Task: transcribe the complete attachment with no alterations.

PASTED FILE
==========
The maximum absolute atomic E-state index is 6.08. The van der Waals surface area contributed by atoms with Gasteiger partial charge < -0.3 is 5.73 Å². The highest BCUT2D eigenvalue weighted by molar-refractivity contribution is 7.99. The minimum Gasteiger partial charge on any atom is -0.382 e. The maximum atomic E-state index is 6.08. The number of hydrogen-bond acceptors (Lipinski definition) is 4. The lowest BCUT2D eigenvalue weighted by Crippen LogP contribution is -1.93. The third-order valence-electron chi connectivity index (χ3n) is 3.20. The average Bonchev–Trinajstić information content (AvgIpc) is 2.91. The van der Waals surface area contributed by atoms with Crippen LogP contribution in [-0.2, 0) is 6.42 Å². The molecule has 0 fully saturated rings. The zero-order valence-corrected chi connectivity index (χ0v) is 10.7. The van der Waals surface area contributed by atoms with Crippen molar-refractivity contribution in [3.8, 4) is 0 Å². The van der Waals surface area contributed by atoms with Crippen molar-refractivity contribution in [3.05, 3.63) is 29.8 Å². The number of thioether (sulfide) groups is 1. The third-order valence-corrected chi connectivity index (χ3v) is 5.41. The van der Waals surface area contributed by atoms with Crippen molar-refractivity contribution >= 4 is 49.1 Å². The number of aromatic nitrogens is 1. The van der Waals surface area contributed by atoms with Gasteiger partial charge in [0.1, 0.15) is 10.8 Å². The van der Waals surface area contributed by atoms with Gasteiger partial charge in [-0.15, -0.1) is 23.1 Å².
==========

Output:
The maximum absolute atomic E-state index is 6.08. The van der Waals surface area contributed by atoms with Gasteiger partial charge < -0.3 is 5.73 Å². The highest BCUT2D eigenvalue weighted by molar-refractivity contribution is 7.99. The minimum Gasteiger partial charge on any atom is -0.382 e. The maximum atomic E-state index is 6.08. The number of hydrogen-bond acceptors (Lipinski definition) is 4. The lowest BCUT2D eigenvalue weighted by Crippen LogP contribution is -1.93. The third-order valence-electron chi connectivity index (χ3n) is 3.20. The average Bonchev–Trinajstić information content (AvgIpc) is 2.91. The van der Waals surface area contributed by atoms with Crippen LogP contribution in [-0.2, 0) is 6.42 Å². The molecule has 0 fully saturated rings. The zero-order valence-corrected chi connectivity index (χ0v) is 10.7. The van der Waals surface area contributed by atoms with Crippen molar-refractivity contribution in [3.8, 4) is 0 Å². The van der Waals surface area contributed by atoms with Crippen molar-refractivity contribution in [3.05, 3.63) is 29.8 Å². The number of thioether (sulfide) groups is 1. The third-order valence-corrected chi connectivity index (χ3v) is 5.41. The van der Waals surface area contributed by atoms with Crippen molar-refractivity contribution >= 4 is 49.1 Å². The number of aromatic nitrogens is 1. The van der Waals surface area contributed by atoms with Gasteiger partial charge in [0.1, 0.15) is 10.8 Å². The van der Waals surface area contributed by atoms with Gasteiger partial charge in [-0.15, -0.1) is 23.1 Å².